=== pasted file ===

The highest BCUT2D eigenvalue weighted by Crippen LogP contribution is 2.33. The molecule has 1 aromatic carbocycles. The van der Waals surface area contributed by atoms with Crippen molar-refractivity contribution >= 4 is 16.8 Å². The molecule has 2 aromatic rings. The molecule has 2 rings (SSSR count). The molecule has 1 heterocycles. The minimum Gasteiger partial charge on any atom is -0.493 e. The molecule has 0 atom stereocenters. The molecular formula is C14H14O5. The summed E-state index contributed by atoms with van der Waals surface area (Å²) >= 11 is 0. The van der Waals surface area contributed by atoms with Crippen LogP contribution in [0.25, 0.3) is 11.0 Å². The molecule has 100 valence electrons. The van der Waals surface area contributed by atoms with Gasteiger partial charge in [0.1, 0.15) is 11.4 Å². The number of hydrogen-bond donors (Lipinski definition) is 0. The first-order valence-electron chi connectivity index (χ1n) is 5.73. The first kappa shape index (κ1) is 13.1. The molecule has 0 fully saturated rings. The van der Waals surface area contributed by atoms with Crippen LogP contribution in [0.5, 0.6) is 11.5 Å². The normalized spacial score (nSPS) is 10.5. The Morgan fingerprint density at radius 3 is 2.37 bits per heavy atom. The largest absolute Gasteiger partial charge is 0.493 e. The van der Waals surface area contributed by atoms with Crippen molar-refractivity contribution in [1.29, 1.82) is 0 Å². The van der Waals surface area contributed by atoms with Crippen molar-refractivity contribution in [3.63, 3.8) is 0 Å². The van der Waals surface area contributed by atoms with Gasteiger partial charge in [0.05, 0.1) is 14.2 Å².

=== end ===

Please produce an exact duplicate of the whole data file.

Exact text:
The highest BCUT2D eigenvalue weighted by Crippen LogP contribution is 2.33. The molecule has 1 aromatic carbocycles. The van der Waals surface area contributed by atoms with Crippen molar-refractivity contribution >= 4 is 16.8 Å². The molecule has 2 aromatic rings. The molecule has 2 rings (SSSR count). The molecule has 1 heterocycles. The minimum Gasteiger partial charge on any atom is -0.493 e. The molecule has 0 atom stereocenters. The molecular formula is C14H14O5. The summed E-state index contributed by atoms with van der Waals surface area (Å²) >= 11 is 0. The van der Waals surface area contributed by atoms with Crippen LogP contribution in [0.25, 0.3) is 11.0 Å². The molecule has 100 valence electrons. The van der Waals surface area contributed by atoms with Gasteiger partial charge in [0.1, 0.15) is 11.4 Å². The number of hydrogen-bond donors (Lipinski definition) is 0. The first-order valence-electron chi connectivity index (χ1n) is 5.73. The first kappa shape index (κ1) is 13.1. The molecule has 0 fully saturated rings. The van der Waals surface area contributed by atoms with Crippen LogP contribution in [0.5, 0.6) is 11.5 Å². The normalized spacial score (nSPS) is 10.5. The Morgan fingerprint density at radius 3 is 2.37 bits per heavy atom. The largest absolute Gasteiger partial charge is 0.493 e. The van der Waals surface area contributed by atoms with Crippen molar-refractivity contribution in [1.29, 1.82) is 0 Å². The van der Waals surface area contributed by atoms with Crippen molar-refractivity contribution in [3.63, 3.8) is 0 Å². The van der Waals surface area contributed by atoms with Gasteiger partial charge in [0.05, 0.1) is 14.2 Å².